The final week of the regular season looked to be intense for the Eagles faced a local rival and then on the road against the conference leader.
Under the new Arkansas Activities Association rules, not only have the pitch count rules changed game play, but baseball plays in the blended 3A/4A regular season schedule, but will have to debate for conference seeding with teams they have not faced.
To say the system is flawed is an understatement. To give perspective, other than rivalry, the first game of the week meant little against Charleston, who will be in a different conference tournament, while Paris will have to travel to Jessieville for their tournament, a team they have yet to face. The 4A competition near Jessieville is not as strong as Paris has played, with Booneville and Ozark both poised to make noise at the 4A level.
The Eagles needed to be focused on the double header against Lamar, the conference leader and the games that will hold value for the upcoming conference tournament.
Hosting Charleston, the Eagles wanted revenge for one they let slip away on the road. Big innings have done them in several times, and after blowing a big lead there, hosting them was an opportunity to make a statement.
The Eagles were up 4-1 after three innings and liked to have momentum. For Paris, they had to keep all of their pitchers under 50 pitches to have all arms available for the doubleheader on Thursday. While the pitching was solid, Charleston chipped away at the lead, adding one in the fourth, two in the fifth, and two in the sixth to take the lead. Paris would add one in the bottom of the sixth, but with two on in the bottom of the seventh, the Eagles could not get the hit they needed and dropped the game 6-5.
Unearned runs have hurt the Eagles this season, and their lone error led to one unearned run and the difference. The good news, by using four pitchers on the evening, Paris would have everyone available heading to top-seeded Lamar.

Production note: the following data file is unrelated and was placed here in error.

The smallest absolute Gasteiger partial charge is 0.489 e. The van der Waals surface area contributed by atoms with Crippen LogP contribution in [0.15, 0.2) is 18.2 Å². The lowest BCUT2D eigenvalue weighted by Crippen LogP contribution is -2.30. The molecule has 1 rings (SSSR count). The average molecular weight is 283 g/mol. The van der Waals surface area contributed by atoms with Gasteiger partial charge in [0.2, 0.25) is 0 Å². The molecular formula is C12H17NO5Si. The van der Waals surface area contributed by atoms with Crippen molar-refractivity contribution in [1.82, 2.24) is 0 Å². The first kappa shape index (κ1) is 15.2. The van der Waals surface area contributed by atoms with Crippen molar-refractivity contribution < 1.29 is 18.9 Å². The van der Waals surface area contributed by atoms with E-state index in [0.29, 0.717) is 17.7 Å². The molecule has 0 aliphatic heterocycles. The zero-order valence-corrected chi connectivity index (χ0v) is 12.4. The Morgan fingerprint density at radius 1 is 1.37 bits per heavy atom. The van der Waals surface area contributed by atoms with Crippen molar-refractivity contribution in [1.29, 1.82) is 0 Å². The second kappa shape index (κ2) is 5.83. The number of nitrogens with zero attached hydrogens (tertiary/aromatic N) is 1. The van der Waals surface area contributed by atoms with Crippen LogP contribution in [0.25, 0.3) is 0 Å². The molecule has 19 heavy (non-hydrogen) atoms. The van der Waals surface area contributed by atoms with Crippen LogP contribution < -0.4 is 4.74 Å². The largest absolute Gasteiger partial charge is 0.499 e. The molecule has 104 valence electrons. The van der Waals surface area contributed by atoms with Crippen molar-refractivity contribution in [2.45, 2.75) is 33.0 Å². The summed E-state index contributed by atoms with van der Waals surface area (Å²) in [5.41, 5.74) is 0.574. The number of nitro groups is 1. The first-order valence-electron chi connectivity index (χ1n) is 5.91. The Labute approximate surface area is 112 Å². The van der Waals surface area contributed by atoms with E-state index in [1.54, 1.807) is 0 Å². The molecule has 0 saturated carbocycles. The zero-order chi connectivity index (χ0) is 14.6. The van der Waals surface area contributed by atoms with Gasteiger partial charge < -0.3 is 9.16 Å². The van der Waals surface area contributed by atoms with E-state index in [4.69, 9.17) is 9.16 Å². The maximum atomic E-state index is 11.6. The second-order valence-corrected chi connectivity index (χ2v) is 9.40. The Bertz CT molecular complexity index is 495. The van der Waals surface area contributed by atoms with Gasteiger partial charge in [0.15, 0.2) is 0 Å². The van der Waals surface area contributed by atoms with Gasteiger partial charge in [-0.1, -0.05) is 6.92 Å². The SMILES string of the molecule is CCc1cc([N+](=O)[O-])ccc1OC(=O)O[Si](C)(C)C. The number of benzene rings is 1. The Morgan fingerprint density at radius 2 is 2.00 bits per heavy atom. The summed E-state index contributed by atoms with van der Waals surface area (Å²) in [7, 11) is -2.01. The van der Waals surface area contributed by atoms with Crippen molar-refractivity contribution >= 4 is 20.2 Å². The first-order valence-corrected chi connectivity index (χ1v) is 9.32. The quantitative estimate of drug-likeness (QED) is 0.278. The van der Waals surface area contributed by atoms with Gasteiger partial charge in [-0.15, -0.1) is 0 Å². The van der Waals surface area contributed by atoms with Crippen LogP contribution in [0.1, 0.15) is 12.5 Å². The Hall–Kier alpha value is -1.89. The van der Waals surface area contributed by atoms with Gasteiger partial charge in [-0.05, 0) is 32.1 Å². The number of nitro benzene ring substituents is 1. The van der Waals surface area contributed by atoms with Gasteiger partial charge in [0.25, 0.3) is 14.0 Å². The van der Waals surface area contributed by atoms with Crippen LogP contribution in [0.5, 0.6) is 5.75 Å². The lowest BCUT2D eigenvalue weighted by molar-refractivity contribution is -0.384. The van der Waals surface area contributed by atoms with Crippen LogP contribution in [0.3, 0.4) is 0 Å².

It was posted as a double header of seven inning games, though often teams will play two five inning games. Upon arrival, Paris learned Lamar now wanted one seven inning game and one five inning game. It would not be the only act of gamesmanship on the evening, but it wouldn’t matter.
Paris jumped out to the early lead, scoring one in the first. Lamar answered in the second. It would stay that way until the fifth, when Paris would add two more. In the sixth, Jake Schneider came to the plate with the bases loaded and hit one in the gap to left field, clearing the bases with a triple. Toby Inman then stepped up and lined one to right field and the Eagles had a commanding 7-1 lead.
Lamar would add one more before the Eagles finished them off for the 7-2 win. Schneider went 3/4 at the plate, J P Potts and Keiren Jennings each stole two bases and the team swiped seven total. On the mound, Inman was dominant, throwing six solid innings, allowing only one hit while striking out five. Paris had plenty of arms ready for the second game.
In the second game of the doubleheader, Paris jumped out early. Jake Schneider again laced a triple down the left field line, and with one out in the second inning, Paris was up 5-2.
That is when they learned Lamar wanted to institute a three-run limit to the inning, a rule generally used for Junior Varsity games and agreed upon in advance. Paris would have to leave a runner on base with only one out and take the field. Lamar would put up three in the fourth inning to tie the game, but in the top of the fifth, Kris Graham led off with a double, advancing to third on a hit by Schneider and then tagging up on a fly ball to left by Potts to take the lead. Graham then came in to close out the final two outs of the game, and the Eagles swept a doubleheader against the conference leader.
The Friday game against Booneville was rained out, and the Eagles now await the debate for tournament seeding. It seems clear that Lamar and Atkins will take the top two slots, but Jessieville is the host, and looks better on paper having played lesser opponents in the 4A division and has no head to head against Paris. The lone common opponent is Lamar, where Paris won twice and Jessieville lost.
However, expect Paris to be the fourth seed behind the host team in a flawed system. Paris as proven they can compete against anyone in their conference and will be prepared for tournament play. We will post the schedule and brackets as they are released on our Facebook page.